d) In spite of all these unique and promising strengths, being not eligible to Eli's contest.
Regarding the above criteria, I had immediately a winner in mind: Trupanion.
A Pet Insurance Leader With A Double-Digit Growth Over The Years
Trupanion (TRUP) is an insurance carrier providing pet insurance coverage to pet owners. Founded in 2000 by Darryl Rawlings, the actual Trupanion’s CEO, Trupanion is the only pet insurance company which is publicly listed. Darryl Rawlings decided to launch his firm because he has seen the potential of being one of the first movers in a fast-growing industry.
In fact, with only 1% of the total pets insured in the U.S., the pet insurance segment is a massive underpenetrated market.
Source: Investor Presentation
In “Old Europe,” pet insurance products are much more present in some countries. In Sweden, 40% of the pets are insured. In the U.K., 25% of the pets are covered by an insurance product.
As the market remains underpenetrated, the firm has succeeded to grow revenues by more than 20% per year over the years.
Source: Q4 2018 Earnings Release
Thanks to its rapid growth, Trupanion became the second largest player in the U.S., with a market share of close to 30%.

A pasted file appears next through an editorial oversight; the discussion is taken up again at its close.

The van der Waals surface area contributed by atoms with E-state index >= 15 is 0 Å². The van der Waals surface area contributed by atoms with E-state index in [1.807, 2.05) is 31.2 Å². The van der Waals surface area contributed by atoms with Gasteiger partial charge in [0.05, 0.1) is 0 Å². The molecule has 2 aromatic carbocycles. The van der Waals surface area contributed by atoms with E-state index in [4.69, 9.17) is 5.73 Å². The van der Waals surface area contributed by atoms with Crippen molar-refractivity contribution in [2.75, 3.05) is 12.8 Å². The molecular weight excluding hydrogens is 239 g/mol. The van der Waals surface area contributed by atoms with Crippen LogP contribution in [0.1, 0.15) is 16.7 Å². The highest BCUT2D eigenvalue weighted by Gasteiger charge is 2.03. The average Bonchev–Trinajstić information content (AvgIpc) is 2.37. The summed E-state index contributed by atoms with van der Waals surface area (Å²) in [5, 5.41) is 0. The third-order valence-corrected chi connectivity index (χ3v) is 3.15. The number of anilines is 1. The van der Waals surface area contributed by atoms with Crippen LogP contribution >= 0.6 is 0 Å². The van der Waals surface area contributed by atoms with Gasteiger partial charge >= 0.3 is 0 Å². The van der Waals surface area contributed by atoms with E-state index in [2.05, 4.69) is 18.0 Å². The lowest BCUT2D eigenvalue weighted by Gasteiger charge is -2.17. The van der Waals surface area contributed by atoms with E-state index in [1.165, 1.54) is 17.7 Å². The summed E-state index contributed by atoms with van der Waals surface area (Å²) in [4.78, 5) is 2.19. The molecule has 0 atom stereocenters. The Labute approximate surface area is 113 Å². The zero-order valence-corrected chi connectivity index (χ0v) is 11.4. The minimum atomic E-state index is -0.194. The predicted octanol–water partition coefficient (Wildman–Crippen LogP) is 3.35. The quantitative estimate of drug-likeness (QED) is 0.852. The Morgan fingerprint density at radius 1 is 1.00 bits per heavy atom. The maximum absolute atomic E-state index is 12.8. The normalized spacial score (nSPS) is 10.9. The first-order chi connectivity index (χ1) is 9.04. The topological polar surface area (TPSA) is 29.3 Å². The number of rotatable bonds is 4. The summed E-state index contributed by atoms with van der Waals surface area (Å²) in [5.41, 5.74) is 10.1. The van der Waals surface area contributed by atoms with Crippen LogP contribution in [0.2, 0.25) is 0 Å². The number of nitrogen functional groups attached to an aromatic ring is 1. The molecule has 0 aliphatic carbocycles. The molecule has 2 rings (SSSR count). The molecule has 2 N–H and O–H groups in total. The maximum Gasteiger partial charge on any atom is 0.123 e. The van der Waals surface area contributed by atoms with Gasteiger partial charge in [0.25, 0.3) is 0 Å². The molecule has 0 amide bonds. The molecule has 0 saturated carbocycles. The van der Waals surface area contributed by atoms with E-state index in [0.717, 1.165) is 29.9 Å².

Source: IBISWorld Report
In addition to rapid growth in the total number of pets insured, the loyalty of the company’s existing clients has also benefited Trupanion substantially. From 2010 to 2018, the average retention was above 98%. In 2018, while 98,132 new pets were enrolled, the retention rate was maintained at 98.6%.
Source: Q4 2018 Earnings Release
In 2018, the total revenues rose by 25% to $304 million, proving that Trupanion was able to continue growing apace.
For the next decade, the industry revenue is anticipated to rise at an annualized rate of 13.4% during the first five years. During the second half of the decade, the industry revenue should grow at an annualized rate of 7.5% to reach $1.5 billion.
A Free Cash Flow Machine
It is one of the most often arguments used by Trupanion’s management. After some years of negative free cash flows, the company was able to generate positive cash flows, after having made the efforts to reduce the costs and reach the necessary critical size.
From 2012 to 2017, the free cash flow improved significantly by $10.1 million to $6.5 million.
In 2018, excluding the cash outflow of $52.5 million related to the purchase of the company's headquarters building, the free cash flow was $8.3 million, or 35% higher than in 2017. Pretty impressive, no?
When You Can’t Compete With The Rules, Change Them
I was pretty sure not to be one of Eli’s top choices. So, I decided to create my own contest, with my own rules. Trupanion did the same.
It is true that Trupanion is the second largest pet insurer in the U.S. and the leader in Canada. I can’t deny the facts. The revenues grow by more than 20% per year and will certainly continue increasing by at least 10% every year, as the pet insurance demand will remain strong.